The rush of new residents moving to South Carolina's coast eased last year in the Charleston and Hilton Head areas, but not in greater Myrtle Beach, new census estimates say.
Myrtle Beach was again the nation's second-fastest growing metropolitan area, with a population increase of 3.9 percent during the year ending July 1. The Charleston and Hilton Head/Beaufort areas did not make the top 20 growth list, for the first time in several years.
The prior year, Myrtle Beach, Charleston and Hilton Head were the fastest-growing metro areas on the Atlantic seaboard.
"Maybe Charleston and Beaufort are full," quipped Horry County Councilman Gary Loftus, director of the Center for Economic and Community Development at Coastal Carolina University. "We’re the sixth-largest county (in area) east of the Mississippi — we’re bigger than Rhode Island — so we can keep this up for a while."
Myrtle Beach, and more broadly Horry County, continues to rank as South Carolina’s fastest-growing area and one of the nation's fastest, thanks to people who relocate there, including Josh Kay.
Kay and his family moved from Summerville to the Myrtle Beach area about a year and a half ago. His job as president and CEO of the Myrtle Beach Regional Economic Development Corp. also offers him insight into the reasons behind the area’s surge.
"I really think it’s two parts. One is quality of life, and the other is cost of living," Kay said. "You’re able to buy or rent a home of significant size near 60 miles of coastline."
Kay works to lure manufacturing and technology companies to a metro area where the No. 1 industry remains tourism. It's an area with the highest concentration of waiters and waitresses in the country, accounting for almost one out of every 20 jobs, according to the Bureau of Labor Statistics.
"We’re not involved directly in tourism, but we do piggyback off that quite frequently," Kay said. "CEOs and business owners vacation here, and we reach out to them."
The population of Horry County reached 322,342 in mid-2016, according to the Census Bureau, and was rising by about 925 people each month.
One key to the Grand Strand’s growth is that it remains a lot more affordable than the Charleston and Beaufort areas. Loftus said housing developments are going on everywhere around Myrtle Beach.
That's also true in the tri-county Charleston metro area. Berkeley, Charleston and Dorchester counties are, however, generally more pricey.
The median listing price for a Myrtle Beach home is $194,000, according to realtor.com. That compares with $509,000 for Mount Pleasant; $345,000 for Charleston; $422,250 for Hilton Head Island; $459,000 for Johns Island; and $255,990 for Summerville.
A surge in retirees moving to the Myrtle Beach area also plays a hand in its rapid growth, said Edgar Dyer, a retired dean with Coastal Carolina University. Dyer moved to the area from Columbia in 1976.
"The shot from 30,000 feet is, America is moving to the coasts, so a lot of people are retiring here because we’re on the ocean," he said.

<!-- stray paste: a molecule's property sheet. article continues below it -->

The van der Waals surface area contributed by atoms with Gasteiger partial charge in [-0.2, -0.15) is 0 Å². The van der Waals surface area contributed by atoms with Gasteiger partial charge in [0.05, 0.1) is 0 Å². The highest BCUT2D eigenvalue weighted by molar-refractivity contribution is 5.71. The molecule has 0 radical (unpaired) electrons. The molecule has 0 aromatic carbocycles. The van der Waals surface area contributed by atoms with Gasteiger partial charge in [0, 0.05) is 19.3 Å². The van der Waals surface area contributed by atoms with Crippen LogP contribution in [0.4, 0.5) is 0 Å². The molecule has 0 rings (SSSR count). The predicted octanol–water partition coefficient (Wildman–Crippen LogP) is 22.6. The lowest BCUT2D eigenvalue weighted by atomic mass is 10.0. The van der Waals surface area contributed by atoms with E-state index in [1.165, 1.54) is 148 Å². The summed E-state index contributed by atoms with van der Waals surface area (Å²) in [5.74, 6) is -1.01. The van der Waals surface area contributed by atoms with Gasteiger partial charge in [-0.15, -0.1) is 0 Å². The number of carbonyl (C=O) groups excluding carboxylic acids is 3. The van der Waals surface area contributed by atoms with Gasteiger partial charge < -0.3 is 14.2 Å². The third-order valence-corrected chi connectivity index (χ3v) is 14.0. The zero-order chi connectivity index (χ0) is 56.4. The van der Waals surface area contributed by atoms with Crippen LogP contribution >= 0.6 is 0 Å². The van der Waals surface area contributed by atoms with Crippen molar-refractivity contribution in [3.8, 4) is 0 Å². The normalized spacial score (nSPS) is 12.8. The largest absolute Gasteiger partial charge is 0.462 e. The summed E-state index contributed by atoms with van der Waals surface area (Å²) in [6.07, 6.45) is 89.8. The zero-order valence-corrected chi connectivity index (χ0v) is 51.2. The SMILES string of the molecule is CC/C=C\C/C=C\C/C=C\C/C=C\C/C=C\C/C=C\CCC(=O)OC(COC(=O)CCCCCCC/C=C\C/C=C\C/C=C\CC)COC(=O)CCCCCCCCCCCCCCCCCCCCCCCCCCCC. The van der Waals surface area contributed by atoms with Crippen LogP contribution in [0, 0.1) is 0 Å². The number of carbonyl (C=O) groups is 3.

Some of the retirees who relocated to Myrtle Beach are "half-backs" — newer residents that Loftus described as "the people who moved to Florida and found it too hot, and moved halfway back to Ohio."
Census reports have showed that, generally, people are moving out of northeastern states such as New Jersey. However, areas that are growing and thriving also attract residents from adjoining states and from within the same state, such as Kay and Dyer moving to Horry County from other parts of South Carolina.
Dyer played a role in helping the Myrtle Beach area deal with all the coming growth. He chaired a citizens group that put together Horry County’s Ride III proposal, a plan to extend its transportation sales tax for a third time to build more roads.
"We were very gratified it passed in a year where people went to the polls to basically vote against government," he said. "People here, without prodding, know the road situation could stand improvement, so it was not a hard sell." The proposal passed by more than a 2-1 margin.
Population growth comes with many demands for governments and local taxpayers. Services, from police protection to senior centers, need to expand, and there are expensive needs for more or larger roads, water and sewer lines, and schools.
"We have built almost $1 billion of roads in Horry County — our own money, from a 1 percent road tax — to handle all the tourists and the growth," said Loftus. "It’s not all retirees because Horry County schools increase by about 1,000 students a year, and every year they seem to have to build a new elementary school."
While some fast-growing areas, such as Mount Pleasant in Charleston County and Rock Hill in York County, have responded to growth pressures with moratoriums on apartment construction and other efforts to restrain growth, Loftus said Horry County residents don't seem to feel strained, at least not yet.
"We have other issues that seem more important to people, right now," he said. "One of our big discussions at the last meeting was about how many chickens to allow people to have."
The answer to that question was: two chickens, and no roosters, for residents who get a zoning board exception and don't have a homeowners association that prohibits them.
Robert Behre contributed to this report.